Saudi king shuffles gov't amid backlash over Khashoggi killing

King Salman appoints new foreign minister and hires new intel leaders amid fallout over the murder of Jamal Khashoggi.

Tzvi Lev,

Saudi Crown Prince Mohammed bin Salman
Saudi Crown Prince Mohammed bin Salman
Reuters

Saudi Arabia's King Salman appointed a new foreign minister amid a shuffle of top officials in an effort to mitigate fallout after the murder of journalist Jamal Khashoggi.

Ibrahim Al-Assaf was appointed foreign minister, replacing Adel al-Jubeir. The king also appointed several officials to senior intelligence positions and made Prince Abdullah bin Bandar the commander of Saudi Arabia's National Guard.

The round of appointments come as Saudi Arabia attempts to demonstrate that it is turning over a new leaf following Khashoggi's killing earlier this year. The dissident journalist was murdered in Saudi Arabia's Turkish consulate in October, with his killers later chopping his body into pieces.

After initially denying Turkish claims that Khashoggi was murdered, Saudi Arabia later admitted that he was killed after entering the consulate in Istanbul. At the same time, the Saudi leadership claimed Khashoggi was killed in a “rogue” operation and denies any connection to the murder.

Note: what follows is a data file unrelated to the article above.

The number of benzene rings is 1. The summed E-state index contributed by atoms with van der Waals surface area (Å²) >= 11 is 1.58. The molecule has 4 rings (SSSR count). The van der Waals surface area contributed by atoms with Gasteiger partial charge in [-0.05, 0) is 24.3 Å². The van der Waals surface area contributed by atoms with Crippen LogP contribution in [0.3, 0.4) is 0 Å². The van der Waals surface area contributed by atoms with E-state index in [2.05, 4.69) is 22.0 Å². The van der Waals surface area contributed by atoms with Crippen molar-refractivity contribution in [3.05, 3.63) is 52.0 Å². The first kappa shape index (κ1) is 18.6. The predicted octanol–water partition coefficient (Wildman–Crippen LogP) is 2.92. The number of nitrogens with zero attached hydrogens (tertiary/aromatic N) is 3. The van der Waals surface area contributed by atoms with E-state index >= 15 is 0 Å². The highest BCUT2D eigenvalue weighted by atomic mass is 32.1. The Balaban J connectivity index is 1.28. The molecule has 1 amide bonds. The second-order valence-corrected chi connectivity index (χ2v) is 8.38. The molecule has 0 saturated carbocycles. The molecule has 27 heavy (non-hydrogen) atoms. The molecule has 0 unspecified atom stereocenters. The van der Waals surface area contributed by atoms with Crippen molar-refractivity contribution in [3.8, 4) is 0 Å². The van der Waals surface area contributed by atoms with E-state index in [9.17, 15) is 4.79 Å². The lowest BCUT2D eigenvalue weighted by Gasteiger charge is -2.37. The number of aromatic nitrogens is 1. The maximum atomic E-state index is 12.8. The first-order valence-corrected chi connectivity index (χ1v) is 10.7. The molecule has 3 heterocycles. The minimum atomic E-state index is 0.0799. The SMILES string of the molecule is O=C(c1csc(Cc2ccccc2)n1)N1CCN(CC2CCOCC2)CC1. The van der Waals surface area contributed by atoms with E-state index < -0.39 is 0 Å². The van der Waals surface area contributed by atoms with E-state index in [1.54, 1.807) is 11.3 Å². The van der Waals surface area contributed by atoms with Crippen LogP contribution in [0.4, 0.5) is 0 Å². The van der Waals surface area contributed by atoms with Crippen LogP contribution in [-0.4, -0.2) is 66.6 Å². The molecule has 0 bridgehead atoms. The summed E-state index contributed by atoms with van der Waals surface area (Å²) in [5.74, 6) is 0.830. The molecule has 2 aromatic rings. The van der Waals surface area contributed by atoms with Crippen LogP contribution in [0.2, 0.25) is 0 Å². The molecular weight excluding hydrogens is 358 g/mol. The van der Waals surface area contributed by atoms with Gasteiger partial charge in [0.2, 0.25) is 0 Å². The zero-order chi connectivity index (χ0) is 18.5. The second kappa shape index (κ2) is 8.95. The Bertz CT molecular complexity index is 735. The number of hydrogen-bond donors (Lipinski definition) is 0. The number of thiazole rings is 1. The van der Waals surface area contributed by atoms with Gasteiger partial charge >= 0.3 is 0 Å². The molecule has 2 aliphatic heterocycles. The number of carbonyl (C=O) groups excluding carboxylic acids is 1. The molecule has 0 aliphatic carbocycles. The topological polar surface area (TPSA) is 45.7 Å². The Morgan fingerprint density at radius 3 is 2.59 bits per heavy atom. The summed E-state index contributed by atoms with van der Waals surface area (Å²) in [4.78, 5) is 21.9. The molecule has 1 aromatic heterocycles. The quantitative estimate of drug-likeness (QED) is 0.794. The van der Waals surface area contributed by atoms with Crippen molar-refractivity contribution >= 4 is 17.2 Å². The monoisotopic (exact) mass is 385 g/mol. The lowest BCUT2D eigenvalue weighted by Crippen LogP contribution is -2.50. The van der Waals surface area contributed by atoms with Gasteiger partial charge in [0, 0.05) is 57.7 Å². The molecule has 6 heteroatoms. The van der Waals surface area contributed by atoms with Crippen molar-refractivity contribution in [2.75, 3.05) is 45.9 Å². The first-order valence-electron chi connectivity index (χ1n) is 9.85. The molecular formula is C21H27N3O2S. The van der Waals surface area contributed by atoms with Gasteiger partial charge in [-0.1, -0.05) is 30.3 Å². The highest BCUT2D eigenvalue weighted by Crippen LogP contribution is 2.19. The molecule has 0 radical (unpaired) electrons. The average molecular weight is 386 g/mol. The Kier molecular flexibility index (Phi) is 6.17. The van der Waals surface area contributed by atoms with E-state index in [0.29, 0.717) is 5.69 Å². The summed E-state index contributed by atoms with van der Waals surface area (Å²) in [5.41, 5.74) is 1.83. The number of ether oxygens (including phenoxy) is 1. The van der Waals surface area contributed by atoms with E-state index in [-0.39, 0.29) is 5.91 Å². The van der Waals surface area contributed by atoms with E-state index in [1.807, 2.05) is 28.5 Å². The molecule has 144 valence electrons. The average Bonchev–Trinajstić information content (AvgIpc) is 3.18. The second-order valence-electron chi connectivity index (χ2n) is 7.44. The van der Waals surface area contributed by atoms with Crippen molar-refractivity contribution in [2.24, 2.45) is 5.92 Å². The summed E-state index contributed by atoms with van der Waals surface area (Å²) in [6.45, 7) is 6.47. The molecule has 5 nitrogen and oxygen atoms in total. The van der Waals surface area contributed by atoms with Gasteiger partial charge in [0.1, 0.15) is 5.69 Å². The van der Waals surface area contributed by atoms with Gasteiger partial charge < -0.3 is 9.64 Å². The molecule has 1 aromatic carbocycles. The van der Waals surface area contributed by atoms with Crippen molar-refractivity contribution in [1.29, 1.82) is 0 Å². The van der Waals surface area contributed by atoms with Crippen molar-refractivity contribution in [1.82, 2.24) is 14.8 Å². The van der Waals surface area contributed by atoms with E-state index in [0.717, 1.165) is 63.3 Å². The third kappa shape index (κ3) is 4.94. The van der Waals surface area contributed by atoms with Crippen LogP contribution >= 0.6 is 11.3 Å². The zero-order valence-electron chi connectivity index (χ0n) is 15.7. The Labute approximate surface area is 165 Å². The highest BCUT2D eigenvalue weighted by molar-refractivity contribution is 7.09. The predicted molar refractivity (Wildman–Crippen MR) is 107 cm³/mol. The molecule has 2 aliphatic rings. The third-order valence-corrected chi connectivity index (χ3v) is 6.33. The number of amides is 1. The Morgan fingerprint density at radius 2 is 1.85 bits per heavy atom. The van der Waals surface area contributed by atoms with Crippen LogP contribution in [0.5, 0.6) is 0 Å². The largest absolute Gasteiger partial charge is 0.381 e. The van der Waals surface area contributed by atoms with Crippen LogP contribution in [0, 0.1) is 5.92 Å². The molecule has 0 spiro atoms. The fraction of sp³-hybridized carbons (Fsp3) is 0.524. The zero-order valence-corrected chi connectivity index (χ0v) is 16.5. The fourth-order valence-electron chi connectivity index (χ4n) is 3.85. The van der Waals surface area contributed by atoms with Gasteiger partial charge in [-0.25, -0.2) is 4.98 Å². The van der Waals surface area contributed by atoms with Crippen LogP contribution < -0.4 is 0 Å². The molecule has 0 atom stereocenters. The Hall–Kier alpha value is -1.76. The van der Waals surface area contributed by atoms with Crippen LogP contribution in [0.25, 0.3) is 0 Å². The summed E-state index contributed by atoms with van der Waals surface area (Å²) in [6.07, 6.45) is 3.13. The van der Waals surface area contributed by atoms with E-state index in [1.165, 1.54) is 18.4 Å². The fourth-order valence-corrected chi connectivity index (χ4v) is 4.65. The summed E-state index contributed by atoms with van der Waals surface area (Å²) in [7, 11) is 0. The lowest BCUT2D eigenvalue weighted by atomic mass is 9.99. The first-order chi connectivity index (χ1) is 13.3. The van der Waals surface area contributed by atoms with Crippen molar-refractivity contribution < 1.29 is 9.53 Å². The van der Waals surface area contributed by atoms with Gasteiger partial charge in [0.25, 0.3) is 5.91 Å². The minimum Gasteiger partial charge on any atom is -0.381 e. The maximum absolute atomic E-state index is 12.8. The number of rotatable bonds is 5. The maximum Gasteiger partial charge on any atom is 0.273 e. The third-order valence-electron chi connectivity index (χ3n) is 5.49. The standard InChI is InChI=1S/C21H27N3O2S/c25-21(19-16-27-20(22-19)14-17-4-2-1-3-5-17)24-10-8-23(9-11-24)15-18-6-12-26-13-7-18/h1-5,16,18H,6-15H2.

Jubeir insisted two months ago the kingdom did not know where Khashoggi’s body was and termed the killing a "tremendous mistake".

The US Treasury last month sanctioned 17 Saudis for their role in Khashoggi’s murder. Some US lawmakers, however, have called for a stronger US response to Khashoggi's murder. Reports have indicated that the CIA has concluded that Saudi Crown Prince Mohammed Bin Salman ordered the killing, but the State Department has clarified the government was still working on determining responsibility for the death of Khashoggi.

Secretary of State Mike Pompeo also insisted there was no direct evidence connecting the Saudi Crown to the murder.




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